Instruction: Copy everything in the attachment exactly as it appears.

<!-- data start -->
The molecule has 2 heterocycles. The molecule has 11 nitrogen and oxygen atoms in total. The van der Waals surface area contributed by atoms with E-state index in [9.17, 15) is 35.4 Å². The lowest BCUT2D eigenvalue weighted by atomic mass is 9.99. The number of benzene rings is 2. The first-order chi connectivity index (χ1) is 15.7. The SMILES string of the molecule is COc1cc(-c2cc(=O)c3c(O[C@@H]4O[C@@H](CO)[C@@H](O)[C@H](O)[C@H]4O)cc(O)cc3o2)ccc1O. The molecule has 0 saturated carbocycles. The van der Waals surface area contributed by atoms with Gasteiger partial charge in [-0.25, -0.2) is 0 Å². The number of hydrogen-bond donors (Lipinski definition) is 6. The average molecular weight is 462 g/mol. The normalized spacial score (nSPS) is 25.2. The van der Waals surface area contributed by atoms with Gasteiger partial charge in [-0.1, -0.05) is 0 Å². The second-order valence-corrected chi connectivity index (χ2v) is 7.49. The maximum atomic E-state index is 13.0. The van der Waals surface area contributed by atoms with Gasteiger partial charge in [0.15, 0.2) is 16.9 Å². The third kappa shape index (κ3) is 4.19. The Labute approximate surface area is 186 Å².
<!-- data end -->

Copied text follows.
The molecule has 2 heterocycles. The molecule has 11 nitrogen and oxygen atoms in total. The van der Waals surface area contributed by atoms with E-state index in [9.17, 15) is 35.4 Å². The lowest BCUT2D eigenvalue weighted by atomic mass is 9.99. The number of benzene rings is 2. The first-order chi connectivity index (χ1) is 15.7. The SMILES string of the molecule is COc1cc(-c2cc(=O)c3c(O[C@@H]4O[C@@H](CO)[C@@H](O)[C@H](O)[C@H]4O)cc(O)cc3o2)ccc1O. The molecule has 0 saturated carbocycles. The van der Waals surface area contributed by atoms with Gasteiger partial charge in [-0.25, -0.2) is 0 Å². The number of hydrogen-bond donors (Lipinski definition) is 6. The average molecular weight is 462 g/mol. The normalized spacial score (nSPS) is 25.2. The van der Waals surface area contributed by atoms with Gasteiger partial charge in [-0.1, -0.05) is 0 Å². The second-order valence-corrected chi connectivity index (χ2v) is 7.49. The maximum atomic E-state index is 13.0. The van der Waals surface area contributed by atoms with Gasteiger partial charge in [0.15, 0.2) is 16.9 Å². The third kappa shape index (κ3) is 4.19. The Labute approximate surface area is 186 Å².